You’ve just set up a chatbot on your website to make it easier for your website visitors to communicate with you and get their queries answered.
That’s wonderful news!
But your work doesn’t end here. A chatbot isn’t something you can set up and forget.
You need to constantly keep an eye on its performance and keep improving it to make sure you're actually meeting your goals and not just sitting there with a deadweight feature that’s not adding anything to your business.
But more importantly, not leading to any conversations.
A chatbot isn’t something you install just because everyone else in the industry is doing it as well. So you need to ask yourself, is your chatbot impacting how online shoppers feel about interacting with your Shopify store?
Do these interactions translate into sales?
To answer these questions and determine whether your chatbot is effective or not, you need to take a look at your chatbot’s analytics for some very specific KPIs that are relevant to your chosen objective.
Let’s find out which ones.
Chatbot Analytics: 17 KPIs you Should be Measuring
1. Activity Volume
This is a measure of the total number of interactions that are held between your website visitors and your chatbot.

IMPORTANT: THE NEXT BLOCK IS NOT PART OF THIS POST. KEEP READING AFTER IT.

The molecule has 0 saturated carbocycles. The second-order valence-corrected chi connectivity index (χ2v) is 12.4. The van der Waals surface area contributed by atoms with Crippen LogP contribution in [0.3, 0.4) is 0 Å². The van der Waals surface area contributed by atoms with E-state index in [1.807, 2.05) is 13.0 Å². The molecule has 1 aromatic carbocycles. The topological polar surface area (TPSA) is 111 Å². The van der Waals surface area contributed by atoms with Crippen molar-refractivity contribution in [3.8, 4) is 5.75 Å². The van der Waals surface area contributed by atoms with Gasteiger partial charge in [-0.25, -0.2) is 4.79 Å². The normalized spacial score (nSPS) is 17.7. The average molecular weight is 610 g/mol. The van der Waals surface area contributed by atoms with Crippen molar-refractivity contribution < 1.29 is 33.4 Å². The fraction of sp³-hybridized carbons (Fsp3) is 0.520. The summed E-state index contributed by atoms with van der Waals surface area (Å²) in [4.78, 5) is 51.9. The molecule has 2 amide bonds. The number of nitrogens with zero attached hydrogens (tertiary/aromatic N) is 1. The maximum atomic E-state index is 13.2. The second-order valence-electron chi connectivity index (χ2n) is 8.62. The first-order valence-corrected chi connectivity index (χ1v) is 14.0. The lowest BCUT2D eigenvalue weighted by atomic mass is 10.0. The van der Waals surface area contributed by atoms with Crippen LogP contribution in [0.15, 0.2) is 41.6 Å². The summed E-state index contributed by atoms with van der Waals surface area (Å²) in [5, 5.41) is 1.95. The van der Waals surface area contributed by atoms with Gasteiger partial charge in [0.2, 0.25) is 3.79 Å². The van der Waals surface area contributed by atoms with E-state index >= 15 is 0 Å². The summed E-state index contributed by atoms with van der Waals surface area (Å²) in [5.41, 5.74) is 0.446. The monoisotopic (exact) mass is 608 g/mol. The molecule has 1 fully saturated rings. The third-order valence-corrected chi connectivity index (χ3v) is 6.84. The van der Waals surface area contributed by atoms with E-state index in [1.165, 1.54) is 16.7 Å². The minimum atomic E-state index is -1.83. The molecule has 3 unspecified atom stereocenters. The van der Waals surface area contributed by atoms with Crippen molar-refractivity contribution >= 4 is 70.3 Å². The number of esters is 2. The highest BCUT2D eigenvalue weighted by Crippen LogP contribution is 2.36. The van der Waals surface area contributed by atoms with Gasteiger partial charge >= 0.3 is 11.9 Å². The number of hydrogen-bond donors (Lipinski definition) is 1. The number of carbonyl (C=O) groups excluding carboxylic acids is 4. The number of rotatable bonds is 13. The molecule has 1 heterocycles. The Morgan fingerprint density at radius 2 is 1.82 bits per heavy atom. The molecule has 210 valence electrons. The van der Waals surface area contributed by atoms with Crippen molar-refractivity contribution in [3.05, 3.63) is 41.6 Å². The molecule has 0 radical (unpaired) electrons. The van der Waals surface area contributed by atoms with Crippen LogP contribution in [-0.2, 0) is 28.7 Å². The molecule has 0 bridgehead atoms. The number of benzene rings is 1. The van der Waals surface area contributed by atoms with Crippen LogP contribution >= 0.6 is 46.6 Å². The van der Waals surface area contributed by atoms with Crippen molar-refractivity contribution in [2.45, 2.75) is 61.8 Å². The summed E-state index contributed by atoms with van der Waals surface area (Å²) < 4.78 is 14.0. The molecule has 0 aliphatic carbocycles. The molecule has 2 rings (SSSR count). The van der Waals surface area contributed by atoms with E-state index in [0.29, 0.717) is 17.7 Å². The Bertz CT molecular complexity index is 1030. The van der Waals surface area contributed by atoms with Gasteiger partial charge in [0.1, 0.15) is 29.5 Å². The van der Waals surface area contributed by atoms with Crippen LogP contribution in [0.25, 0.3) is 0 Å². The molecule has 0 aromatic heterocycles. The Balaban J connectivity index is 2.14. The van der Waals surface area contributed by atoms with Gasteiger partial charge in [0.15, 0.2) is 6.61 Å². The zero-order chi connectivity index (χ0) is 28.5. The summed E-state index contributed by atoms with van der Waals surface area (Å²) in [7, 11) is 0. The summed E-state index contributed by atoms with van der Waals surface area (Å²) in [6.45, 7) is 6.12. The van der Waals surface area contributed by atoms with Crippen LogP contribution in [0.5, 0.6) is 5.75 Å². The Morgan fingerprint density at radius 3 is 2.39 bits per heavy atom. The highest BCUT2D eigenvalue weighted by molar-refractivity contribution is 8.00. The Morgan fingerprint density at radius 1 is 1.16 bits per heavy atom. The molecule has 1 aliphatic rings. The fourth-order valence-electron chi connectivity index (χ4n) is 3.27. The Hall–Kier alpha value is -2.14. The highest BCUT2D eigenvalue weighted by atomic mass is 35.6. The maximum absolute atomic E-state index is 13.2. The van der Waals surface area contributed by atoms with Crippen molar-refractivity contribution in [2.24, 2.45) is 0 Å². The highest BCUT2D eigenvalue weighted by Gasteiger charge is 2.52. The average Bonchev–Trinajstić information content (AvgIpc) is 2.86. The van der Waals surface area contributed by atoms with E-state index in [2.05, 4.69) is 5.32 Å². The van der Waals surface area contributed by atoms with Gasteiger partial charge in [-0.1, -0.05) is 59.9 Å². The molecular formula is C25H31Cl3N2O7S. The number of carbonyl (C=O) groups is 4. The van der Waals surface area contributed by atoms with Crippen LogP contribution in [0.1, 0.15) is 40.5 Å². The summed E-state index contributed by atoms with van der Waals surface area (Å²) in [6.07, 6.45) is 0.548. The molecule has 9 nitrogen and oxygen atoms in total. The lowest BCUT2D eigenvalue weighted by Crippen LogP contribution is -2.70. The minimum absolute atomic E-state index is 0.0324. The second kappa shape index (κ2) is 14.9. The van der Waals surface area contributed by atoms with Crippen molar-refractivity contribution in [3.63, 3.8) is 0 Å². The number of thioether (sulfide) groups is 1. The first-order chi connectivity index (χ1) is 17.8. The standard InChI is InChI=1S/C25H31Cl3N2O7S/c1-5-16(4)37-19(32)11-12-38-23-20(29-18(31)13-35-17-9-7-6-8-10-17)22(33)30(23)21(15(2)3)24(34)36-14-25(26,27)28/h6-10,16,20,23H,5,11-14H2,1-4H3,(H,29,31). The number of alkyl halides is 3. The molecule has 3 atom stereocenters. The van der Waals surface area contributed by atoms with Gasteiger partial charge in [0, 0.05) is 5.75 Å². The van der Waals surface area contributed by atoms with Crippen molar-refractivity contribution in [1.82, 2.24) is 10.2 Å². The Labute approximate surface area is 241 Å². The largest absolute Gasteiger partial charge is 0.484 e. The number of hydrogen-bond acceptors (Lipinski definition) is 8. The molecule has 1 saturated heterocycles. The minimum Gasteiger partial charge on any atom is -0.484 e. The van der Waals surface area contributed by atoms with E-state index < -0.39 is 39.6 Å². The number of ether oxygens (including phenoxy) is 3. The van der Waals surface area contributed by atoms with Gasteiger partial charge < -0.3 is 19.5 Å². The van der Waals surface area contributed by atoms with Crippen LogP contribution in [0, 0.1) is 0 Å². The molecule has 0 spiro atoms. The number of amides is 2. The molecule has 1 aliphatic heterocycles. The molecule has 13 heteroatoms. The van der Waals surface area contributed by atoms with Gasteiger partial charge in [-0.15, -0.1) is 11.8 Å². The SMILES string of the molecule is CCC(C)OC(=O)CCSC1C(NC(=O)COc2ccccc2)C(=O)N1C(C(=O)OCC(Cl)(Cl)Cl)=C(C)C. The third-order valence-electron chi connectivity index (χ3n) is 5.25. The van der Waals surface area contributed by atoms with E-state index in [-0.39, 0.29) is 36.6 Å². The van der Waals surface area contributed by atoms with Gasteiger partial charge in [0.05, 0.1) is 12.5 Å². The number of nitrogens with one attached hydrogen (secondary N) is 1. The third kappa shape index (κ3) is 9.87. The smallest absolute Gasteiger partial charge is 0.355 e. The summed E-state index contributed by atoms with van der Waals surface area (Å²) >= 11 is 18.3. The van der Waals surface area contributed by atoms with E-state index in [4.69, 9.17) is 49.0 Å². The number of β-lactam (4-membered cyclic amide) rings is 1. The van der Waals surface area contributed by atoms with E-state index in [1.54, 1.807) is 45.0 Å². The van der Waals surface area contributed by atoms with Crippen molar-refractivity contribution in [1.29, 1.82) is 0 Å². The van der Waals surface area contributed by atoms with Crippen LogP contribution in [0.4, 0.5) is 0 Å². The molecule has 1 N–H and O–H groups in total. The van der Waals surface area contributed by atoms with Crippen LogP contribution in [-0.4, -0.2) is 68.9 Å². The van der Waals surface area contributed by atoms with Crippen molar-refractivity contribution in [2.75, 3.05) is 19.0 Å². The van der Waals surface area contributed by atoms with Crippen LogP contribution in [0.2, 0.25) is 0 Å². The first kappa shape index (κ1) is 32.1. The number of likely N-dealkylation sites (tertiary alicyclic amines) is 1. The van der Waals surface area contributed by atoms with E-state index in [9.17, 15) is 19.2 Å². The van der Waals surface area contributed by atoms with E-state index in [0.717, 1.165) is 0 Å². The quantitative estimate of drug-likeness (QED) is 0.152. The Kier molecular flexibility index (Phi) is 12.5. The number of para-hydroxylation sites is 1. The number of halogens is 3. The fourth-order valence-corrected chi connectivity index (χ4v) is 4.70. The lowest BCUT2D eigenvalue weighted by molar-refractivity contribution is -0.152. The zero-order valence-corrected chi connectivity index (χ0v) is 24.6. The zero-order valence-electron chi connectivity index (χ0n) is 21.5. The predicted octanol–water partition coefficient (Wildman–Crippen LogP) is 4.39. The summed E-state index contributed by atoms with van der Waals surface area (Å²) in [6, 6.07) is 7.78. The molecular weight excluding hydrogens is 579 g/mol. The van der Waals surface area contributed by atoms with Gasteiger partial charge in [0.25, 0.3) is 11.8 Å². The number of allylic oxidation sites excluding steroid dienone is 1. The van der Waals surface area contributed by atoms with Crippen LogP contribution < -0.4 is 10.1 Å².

It is an active track of sessions that begin when a person asks the bot a question on their own or when they receive a notification from the bot and decide to take the conversation forward, till some meaningful dialogue takes place between the bot and human.
This metric can help you judge whether your chatbot is being used frequently or not and whether there’s an increase in the number of people using it. A higher activity volume indicates that people are actually using the chatbot and holding conversations with it because they find it useful.
2. Bounce Rate
If a user ends a chat session in the middle of the conversation, before your chatbot's set goal is accomplished, it means the user has bounced off. Bounce rate is a reflection of whether your chatbot is actually useful to your visitors or not.
A high bounce rate means that your visitors are prematurely ending the conversation which could be due to a multitude of reasons such as the chatbot making irrelevant responses or providing inadequate information.
If your bounce rate is high, then the cause needs to be investigated on priority, lest you keep losing customers because your chatbot is incompetent.
3. Retention Rate
This is a measure of the percentage of users who have had repeated conversations with your chatbot over a given period, i.e., the number of users who have returned to interact with the chatbot again after the first interaction.